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EINSTEIN'S BIGGEST BLUNDER: Even at an optimum age of 12 billion years, the universe is too young to accommodate 14 billion-year-old stars, so even the radical step of abandoning the inflation theory might not be enough to resolve the age crisis. But there could be a solution that allows inflation to remain. All the theorists have to do is throw out another of their cherished beliefs: that Einstein was right when he repudiated his concept of a cosmological constant. Says Princeton physicist Jim Peebles: "People hate the cosmological constant. I used to hate it too. But it's something we might grow to love."

They might have to. The constant can be thought of as a kind of universe-wide repulsive force, a sort of antigravity. Einstein thought that he needed it in his general relativity theory to balance the pernicious influence of gravity. Without a cosmological constant, said the equations, the universe would have to be either contracting or expanding-which it didn't seem to be. It was only when Edwin Hubble discovered, a decade later, that it was indeed expanding that Einstein dropped the constant like a hot potato.

But particle physicists later found that a cosmological constant arose naturally from their own theories. And now cosmologists may need it to get out of the age crisis. If the constant has the right value, then cosmologists can keep inflation. The cosmos would have started out in a long period described by scientists as "loitering" or "coasting," providing stars and galaxies with ample time to form. "Then," says Sandra Faber, Primack's Santa Cruz colleague, "suddenly the cosmological constant would kick in, gunning the expansion, making it faster." Measuring a large Hubble Constant and an apparently low age today, in other words, wouldn't be a reliable indicator of what was going on earlier in the universe's lifetime. Theorists might hate Einstein's abandoned child, but, says John Huchra, an astronomer at the Harvard-Smithsonian Center for Astrophysics, "to an experimentalist it seems no more ad hoc than inflation."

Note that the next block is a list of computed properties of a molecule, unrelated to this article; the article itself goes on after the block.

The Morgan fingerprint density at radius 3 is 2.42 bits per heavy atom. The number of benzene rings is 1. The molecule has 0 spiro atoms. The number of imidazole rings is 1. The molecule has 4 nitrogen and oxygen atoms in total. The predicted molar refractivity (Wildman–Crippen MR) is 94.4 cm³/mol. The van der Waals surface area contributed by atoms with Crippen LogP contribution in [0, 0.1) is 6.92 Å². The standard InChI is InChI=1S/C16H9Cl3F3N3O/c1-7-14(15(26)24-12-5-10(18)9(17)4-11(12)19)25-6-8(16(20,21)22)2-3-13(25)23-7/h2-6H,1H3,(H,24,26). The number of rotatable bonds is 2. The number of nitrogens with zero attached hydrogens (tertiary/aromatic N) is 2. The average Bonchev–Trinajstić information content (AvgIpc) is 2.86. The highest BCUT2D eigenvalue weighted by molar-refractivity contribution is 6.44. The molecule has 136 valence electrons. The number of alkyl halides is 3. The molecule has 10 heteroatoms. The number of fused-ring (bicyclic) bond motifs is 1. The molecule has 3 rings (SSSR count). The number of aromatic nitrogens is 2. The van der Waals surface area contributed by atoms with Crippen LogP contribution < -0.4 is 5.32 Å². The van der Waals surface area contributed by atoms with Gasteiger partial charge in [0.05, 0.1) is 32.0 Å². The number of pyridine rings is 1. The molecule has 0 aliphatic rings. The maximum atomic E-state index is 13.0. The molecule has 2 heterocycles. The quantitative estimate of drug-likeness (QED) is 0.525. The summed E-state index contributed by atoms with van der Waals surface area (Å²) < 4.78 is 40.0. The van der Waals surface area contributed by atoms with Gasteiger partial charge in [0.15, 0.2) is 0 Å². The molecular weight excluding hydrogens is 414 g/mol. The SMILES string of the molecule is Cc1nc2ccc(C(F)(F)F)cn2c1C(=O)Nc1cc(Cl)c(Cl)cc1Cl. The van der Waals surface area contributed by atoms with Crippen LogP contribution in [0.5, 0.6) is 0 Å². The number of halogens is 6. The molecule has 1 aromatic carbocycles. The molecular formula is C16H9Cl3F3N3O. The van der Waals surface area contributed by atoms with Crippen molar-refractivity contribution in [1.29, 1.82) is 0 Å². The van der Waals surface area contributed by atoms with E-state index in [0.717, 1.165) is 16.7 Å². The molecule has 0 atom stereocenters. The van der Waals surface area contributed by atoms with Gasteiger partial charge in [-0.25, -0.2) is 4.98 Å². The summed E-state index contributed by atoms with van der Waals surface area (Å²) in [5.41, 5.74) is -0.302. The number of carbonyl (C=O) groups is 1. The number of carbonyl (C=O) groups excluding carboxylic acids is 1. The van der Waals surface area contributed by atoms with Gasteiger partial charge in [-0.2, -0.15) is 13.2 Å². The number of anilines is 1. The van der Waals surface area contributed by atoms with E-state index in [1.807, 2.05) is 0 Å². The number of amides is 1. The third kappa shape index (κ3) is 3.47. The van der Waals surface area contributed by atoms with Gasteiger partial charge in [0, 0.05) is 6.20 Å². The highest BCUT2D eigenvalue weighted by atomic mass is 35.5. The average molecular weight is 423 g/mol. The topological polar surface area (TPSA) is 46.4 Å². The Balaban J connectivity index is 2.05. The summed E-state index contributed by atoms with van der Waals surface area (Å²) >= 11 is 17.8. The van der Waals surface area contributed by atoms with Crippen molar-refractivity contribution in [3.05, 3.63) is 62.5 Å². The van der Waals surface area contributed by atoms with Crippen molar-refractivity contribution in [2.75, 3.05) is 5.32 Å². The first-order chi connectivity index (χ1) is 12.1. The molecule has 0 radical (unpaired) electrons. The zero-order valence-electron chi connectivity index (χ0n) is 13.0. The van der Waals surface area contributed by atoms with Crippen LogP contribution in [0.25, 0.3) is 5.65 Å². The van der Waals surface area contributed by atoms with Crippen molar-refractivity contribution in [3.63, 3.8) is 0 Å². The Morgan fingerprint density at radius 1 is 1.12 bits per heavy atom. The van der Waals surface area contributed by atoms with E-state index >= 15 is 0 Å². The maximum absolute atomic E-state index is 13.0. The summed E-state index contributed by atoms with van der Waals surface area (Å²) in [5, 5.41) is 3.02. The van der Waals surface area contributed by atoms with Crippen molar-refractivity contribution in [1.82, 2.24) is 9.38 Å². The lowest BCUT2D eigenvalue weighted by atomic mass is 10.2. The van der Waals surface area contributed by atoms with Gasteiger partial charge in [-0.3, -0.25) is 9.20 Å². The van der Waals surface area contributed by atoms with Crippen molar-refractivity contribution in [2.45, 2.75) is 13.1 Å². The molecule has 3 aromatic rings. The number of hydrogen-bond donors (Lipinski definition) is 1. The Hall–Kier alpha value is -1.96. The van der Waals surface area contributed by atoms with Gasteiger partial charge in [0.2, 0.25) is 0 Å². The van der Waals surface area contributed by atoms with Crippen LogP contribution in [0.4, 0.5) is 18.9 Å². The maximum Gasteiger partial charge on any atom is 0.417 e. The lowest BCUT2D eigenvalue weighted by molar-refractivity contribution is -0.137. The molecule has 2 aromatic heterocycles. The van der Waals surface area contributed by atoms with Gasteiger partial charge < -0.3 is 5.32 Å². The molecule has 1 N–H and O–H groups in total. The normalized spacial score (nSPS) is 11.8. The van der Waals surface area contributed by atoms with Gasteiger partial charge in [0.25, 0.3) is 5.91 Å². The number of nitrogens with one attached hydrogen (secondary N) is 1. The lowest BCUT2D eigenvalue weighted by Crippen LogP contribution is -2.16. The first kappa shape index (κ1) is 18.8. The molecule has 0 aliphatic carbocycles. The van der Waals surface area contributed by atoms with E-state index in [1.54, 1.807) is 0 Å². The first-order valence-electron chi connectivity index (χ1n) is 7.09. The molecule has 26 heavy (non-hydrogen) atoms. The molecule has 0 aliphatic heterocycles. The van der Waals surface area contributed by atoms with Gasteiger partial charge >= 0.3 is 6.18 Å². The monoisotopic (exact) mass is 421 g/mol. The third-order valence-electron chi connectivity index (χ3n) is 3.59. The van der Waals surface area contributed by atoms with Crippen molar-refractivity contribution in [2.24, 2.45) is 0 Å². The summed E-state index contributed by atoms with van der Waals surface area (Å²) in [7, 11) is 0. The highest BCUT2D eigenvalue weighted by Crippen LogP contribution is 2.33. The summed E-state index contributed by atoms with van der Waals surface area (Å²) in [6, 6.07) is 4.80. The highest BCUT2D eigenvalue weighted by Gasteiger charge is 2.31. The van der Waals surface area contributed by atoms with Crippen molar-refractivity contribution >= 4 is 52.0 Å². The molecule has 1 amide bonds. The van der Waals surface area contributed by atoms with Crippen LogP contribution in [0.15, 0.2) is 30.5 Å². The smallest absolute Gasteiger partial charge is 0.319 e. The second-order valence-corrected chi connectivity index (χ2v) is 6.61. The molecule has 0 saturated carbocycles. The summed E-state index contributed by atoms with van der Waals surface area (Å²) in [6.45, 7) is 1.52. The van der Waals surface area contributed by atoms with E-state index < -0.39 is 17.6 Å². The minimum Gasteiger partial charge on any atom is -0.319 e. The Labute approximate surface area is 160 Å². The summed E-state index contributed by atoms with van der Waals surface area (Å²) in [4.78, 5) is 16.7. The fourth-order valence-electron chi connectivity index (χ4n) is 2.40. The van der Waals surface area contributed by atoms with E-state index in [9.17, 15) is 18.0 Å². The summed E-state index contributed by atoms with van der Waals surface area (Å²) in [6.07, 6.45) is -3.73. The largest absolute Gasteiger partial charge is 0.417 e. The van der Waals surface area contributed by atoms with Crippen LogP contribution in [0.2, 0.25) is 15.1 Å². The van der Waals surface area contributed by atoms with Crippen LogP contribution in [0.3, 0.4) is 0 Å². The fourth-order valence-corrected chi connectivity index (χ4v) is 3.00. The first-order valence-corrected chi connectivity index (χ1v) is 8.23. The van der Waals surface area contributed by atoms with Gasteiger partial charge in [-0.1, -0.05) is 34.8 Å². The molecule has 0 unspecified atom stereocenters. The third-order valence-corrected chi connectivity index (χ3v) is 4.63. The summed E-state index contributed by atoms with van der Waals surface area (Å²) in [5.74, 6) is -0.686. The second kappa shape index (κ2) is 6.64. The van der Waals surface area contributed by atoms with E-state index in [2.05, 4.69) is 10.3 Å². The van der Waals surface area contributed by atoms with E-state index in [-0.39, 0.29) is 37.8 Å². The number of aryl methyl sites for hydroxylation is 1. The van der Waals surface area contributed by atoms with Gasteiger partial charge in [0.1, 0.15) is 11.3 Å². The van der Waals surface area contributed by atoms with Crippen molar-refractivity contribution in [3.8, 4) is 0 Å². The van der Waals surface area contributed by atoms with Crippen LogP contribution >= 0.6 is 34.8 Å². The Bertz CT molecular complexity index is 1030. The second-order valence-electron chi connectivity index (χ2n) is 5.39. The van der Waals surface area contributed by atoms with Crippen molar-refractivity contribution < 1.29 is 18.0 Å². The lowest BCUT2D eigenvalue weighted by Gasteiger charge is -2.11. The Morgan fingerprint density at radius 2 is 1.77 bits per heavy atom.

THE STRUCTURE PROBLEM: At least there are some models of the cosmos-unpopular though they may be-that accommodate Freedman's age estimates. The same cannot be said for Lauer and Postman's detection of large-scale motions across the universe. Most scientists are betting that their observation is just plain wrong, but they haven't yet been able to pinpoint why. And both Lauer and Postman admit that the effect may wash out as they collect more data from deeper in space.

If it holds up, though, the theorists will have to rethink their position in a hurry. One explanation for the observation would be that galaxies are being pulled toward a concentration of mass so huge that it would make the Great Attractor look like a joke. Another might be that the Big Bang may have been lopsided, so that the universe has more energy and mass in some sectors than in others. In that case, the anomalous motion is an illusion.

But both ideas are almost impossible to reconcile with any known model of the universe. Admits Postman: "If I'd been at the receiving end of this news, I'd be skeptical too. But the modus operandi of an observer is to report what Nature is telling us." And that's true whether or not the news conforms to the conventional wisdom.

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